The Reserve Bank has given its clearest signal yet that the benchmark official cash rate (OCR) could be cut below zero, with a new programme to lend directly to banks at ultra low rates.
Coupled with further advice from governor Adrian Orr that banks should pass on the full benefit of lower funding costs to customers, an unexpectedly dovish stance offers the prospect of materially lower borrowing costs for households and businesses next year.
On Wednesday the Reserve Bank left the OCR at 0.25 per cent, as expected, but increased its quantitative easing programme - sometimes referred to as 'printing money' - by $40 billion to $100b.
After slashing the OCR to its record low in March, for several months the central bank has been purchasing close to $1 billion of bonds a week in a bid to drive down interest rates to help stimulate activity.
While the bank has committed to leaving the OCR unchanged until at least March 2021, Wednesday's monetary policy statement gave a strong signal that beyond that, it is prepared to move lower.
The monetary policy committee "expressed a preference for considering a package of a negative OCR and a 'funding for lending programme'," in addition to its asset purchase programme, a summary of the committee's meeting said.
As well as keeping to its March commitment of an 0.25 per cent OCR, the next moves to add stimulus to the economy would depend on whether the systems of the retail banks were ready to cope with negative rates.
Although the OCR influences borrowing rates, bank funding costs are also dictated by local deposits and wholesale funding costs.
Wednesday's comments about a "funding for lending programme" shows the central bank is considering removing the uncertainty of the international credit market by direct lending.
Assistant governor Christian Hawkesby said the programme was one where banks "are able to get funding directly from us" at near OCR rates.
"That gives us an assurance that banks will be in a position to lower their funding costs and then pass that on to their household and business customers, in terms of lower lending rates."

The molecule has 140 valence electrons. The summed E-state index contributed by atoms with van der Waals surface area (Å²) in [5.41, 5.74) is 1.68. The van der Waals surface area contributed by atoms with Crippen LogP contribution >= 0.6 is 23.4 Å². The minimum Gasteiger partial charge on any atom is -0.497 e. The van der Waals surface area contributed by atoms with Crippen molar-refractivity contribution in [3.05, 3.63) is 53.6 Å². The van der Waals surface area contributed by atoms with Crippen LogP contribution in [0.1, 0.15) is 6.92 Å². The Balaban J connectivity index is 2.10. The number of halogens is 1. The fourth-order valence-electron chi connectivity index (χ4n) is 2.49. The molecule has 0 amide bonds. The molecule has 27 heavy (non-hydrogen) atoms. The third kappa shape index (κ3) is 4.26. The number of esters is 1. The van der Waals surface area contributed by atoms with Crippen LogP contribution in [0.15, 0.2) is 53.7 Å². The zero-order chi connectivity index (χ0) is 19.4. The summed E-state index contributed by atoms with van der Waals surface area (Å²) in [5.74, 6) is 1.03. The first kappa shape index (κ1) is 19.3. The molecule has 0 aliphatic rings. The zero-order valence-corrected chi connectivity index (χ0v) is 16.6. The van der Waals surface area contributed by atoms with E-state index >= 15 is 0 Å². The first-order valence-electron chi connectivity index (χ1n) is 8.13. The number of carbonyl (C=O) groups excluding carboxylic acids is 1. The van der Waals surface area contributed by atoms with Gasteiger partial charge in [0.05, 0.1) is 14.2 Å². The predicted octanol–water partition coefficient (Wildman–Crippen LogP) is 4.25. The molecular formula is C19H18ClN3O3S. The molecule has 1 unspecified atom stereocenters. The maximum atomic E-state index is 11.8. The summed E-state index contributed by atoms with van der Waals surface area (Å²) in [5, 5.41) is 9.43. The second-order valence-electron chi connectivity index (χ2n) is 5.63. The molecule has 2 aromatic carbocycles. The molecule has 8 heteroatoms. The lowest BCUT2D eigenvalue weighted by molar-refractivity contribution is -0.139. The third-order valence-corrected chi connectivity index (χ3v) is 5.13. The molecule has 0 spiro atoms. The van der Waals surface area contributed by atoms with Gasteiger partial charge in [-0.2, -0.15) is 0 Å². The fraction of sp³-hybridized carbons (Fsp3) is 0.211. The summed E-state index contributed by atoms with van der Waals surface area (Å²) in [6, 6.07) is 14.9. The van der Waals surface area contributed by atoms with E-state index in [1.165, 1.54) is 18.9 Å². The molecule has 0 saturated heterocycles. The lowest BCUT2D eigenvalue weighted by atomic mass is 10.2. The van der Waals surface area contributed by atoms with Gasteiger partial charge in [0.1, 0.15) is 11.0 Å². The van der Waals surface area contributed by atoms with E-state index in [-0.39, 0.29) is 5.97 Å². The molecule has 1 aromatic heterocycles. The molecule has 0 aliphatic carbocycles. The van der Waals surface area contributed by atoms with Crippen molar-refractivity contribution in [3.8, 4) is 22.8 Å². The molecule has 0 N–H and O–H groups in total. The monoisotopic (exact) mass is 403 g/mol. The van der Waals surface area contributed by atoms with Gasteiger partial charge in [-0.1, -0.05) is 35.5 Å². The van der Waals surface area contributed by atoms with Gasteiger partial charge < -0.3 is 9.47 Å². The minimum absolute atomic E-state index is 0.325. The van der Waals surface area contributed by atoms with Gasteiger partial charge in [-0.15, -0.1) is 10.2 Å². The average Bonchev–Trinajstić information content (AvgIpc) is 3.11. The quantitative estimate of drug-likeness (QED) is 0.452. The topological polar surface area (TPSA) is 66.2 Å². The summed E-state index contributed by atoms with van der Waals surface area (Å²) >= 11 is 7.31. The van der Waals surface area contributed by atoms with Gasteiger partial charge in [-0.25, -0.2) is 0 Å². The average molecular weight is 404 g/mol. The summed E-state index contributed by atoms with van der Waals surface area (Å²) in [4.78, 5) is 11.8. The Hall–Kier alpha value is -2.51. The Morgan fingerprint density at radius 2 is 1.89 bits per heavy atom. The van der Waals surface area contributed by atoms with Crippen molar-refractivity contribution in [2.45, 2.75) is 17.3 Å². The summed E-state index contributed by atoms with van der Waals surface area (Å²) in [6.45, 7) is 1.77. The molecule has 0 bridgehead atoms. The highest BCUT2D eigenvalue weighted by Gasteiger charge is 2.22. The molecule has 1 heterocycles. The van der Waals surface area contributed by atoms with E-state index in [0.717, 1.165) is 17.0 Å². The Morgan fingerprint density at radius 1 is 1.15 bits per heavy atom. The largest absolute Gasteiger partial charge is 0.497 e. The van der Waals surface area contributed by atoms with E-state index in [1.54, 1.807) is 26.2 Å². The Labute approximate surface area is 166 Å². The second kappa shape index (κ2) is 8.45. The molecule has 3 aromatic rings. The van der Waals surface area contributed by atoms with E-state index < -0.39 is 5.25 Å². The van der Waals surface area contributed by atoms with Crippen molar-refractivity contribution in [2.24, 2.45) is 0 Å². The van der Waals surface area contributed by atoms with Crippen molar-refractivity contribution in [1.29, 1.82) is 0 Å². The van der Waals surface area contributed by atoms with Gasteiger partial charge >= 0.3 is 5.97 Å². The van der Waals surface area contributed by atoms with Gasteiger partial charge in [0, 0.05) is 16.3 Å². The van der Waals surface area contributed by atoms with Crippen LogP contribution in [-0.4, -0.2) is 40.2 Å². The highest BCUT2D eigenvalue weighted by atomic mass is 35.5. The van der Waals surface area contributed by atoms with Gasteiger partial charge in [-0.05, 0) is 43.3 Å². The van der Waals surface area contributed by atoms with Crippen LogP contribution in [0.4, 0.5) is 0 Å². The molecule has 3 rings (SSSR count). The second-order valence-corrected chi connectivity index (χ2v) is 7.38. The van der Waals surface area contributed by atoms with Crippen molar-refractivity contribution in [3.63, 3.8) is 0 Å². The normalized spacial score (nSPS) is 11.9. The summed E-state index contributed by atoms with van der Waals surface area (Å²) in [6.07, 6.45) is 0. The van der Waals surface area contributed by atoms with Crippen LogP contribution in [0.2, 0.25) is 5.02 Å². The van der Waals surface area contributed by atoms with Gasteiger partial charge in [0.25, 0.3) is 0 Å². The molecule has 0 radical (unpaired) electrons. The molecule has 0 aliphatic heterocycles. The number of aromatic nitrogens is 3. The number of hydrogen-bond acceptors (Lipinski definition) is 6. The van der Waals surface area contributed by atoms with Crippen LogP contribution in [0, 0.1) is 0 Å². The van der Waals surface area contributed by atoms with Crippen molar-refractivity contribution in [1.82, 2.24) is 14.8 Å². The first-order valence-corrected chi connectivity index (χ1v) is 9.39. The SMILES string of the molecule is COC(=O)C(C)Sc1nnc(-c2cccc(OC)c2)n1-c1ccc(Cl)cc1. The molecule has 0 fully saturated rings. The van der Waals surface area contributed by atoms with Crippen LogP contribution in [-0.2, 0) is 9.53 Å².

The yields on both bonds and interest rate swaps fell on the statement, as bank economists said it raised the odds of further interest rate cuts.
Westpac chief economist Dominick Stephens, who has been forecasting that the OCR will drop to -0.5 per cent in April, said the announcement "is a major shot in the arm for our forecast".
ANZ chief economist Sharon Zollner said the odds of negative interest rates had clearly risen.
"It is hard to imagine a more dovish set of policies and commentary today," Zollner said in a note.
ANZ said a funding for lending programme meant bank funding costs would cost even if other bank funding conditions tightened. But the move could come with strings attached by the central bank.
"Overseas, such programmes have tended to have conditions regarding lending growth attached, often to small and medium sized enterprises]."
The Reserve Bank said in its statement that it believed it was in the long-term interest of banks to "fully pass on the benefits of lower funding costs to their customers".
During the bank's press conference Orr said the pass through of lower rates had been "broadly one-to-one to date" although there had been some timing issues.
"That's not to say we aren't watching incredibly closely around risk appetite, around credit lending criteria and willingness to take on new customers."